Gambas al Ajillo ~ Asheville’s Cúrate Tapas Bar
Some people wonder aimlessly through life, responding to whatever trial or happiness drifts their way. Others look at the world as a giant classroom; finding the lesson in each stage of life, seeking to learn and grow from every new experience, continuously acting rather than reacting.
I would say Katie Button is the latter; a student of life and all it offers.
Katie Button’s culinary journey started in a curious place. She finished her undergrad at Cornell, then moved to Paris to get her Masters in Biomedical Engineering. Although she excelled in math and science, Katie’s educational pursuit left a void in her life. Engineering offered her praise and potential prestige, but no real fulfillment.
While studying in Paris, Katie lived in a little apartment around the corner from Rue Mouffetard, famous for it’s glorious food markets. Fascinated by the Parisian way of savoring ingredients and giving proper respect to the foods they prepared, she spent endless hours practicing cooking techniques and experimenting in her tiny kitchen.
Katie tells of a time she was determined to make puff pastry from scratch. She had very little counter space to work with, so she taped off a section on the floor, sanitized it, then rolled out her puff pastry for a traditional French Saumon en Croute.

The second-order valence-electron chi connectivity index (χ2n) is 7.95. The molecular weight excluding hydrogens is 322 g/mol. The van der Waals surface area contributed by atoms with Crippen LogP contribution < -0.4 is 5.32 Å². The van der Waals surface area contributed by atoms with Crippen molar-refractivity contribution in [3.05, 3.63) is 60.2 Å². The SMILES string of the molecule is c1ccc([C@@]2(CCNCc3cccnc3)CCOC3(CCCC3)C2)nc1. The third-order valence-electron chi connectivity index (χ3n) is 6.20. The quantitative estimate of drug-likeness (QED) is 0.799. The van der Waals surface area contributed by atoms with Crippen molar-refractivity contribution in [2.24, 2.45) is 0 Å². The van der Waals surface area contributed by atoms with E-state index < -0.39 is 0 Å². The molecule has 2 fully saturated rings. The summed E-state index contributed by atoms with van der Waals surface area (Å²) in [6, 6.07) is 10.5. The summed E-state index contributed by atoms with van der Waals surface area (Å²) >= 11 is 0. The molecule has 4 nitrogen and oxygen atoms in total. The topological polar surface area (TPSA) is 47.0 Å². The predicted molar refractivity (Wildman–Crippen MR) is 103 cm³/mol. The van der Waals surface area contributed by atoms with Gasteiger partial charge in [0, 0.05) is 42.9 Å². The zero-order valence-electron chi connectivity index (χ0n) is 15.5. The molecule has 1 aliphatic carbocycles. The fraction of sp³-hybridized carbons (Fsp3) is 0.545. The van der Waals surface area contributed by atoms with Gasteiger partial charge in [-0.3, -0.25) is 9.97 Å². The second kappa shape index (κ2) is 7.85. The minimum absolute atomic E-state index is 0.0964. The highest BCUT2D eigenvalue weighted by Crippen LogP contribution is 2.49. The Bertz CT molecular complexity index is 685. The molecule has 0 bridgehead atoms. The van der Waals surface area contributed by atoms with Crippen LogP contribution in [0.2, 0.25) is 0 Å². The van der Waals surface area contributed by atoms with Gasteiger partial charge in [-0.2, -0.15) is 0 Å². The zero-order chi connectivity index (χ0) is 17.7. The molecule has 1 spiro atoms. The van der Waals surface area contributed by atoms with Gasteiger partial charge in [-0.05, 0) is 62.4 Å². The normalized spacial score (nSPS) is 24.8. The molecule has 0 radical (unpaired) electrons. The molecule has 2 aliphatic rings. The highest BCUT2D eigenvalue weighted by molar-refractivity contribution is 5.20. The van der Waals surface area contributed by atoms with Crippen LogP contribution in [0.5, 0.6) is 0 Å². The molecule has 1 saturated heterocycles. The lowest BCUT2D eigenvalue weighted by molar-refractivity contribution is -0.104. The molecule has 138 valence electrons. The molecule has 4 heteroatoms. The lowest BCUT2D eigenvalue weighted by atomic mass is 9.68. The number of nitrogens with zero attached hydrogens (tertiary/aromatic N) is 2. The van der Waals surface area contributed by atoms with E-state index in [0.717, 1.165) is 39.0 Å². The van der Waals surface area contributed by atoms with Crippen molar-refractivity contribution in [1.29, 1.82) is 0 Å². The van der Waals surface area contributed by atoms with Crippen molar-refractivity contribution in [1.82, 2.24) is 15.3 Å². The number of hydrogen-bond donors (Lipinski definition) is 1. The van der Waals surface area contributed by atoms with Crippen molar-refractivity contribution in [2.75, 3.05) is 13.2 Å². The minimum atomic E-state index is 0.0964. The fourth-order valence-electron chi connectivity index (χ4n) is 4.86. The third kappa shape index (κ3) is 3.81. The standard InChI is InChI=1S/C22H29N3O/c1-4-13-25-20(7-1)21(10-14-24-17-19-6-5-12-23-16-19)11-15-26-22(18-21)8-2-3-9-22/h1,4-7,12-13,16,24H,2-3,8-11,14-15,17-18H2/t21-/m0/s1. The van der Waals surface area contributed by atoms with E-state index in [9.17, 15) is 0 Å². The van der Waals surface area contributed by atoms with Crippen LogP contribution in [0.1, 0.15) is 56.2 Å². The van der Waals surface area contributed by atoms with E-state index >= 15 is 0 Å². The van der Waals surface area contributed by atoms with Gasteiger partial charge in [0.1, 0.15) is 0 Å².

In Paris, cookery rested it’s beguiling claim on Katie’s future.
After returning to the states, Katie was accepted into a PhD program for Neuroscience. Yet, two weeks before she was due to arrive, Katie QUIT something for the first time in her life. She had a deep resolve that this was not the path meant for her. To the astonishment of friends and family, she took a wait staff position at Café Atlántico in Washington DC.
From a certain career in Neuroscience to a first-time waitress? Had Katie lost her compass? No. Katie looked at this as another opportunity to learn. Café Atlántico is no run-of-the-mill restaurant. It is one of several celebrated restaurants from renowned Chef José Andrés, one of the most respected chefs in the US. It should be noted that José Andrés trained in Spain under famed Chef Ferran Adrià of El Bulli, a Michelin 3 star winner, and considered the world’s BEST restaurant for 5 years. (Ferran Adrià is also thought of as the father of molecular gastronomy and culinary deconstructionism.)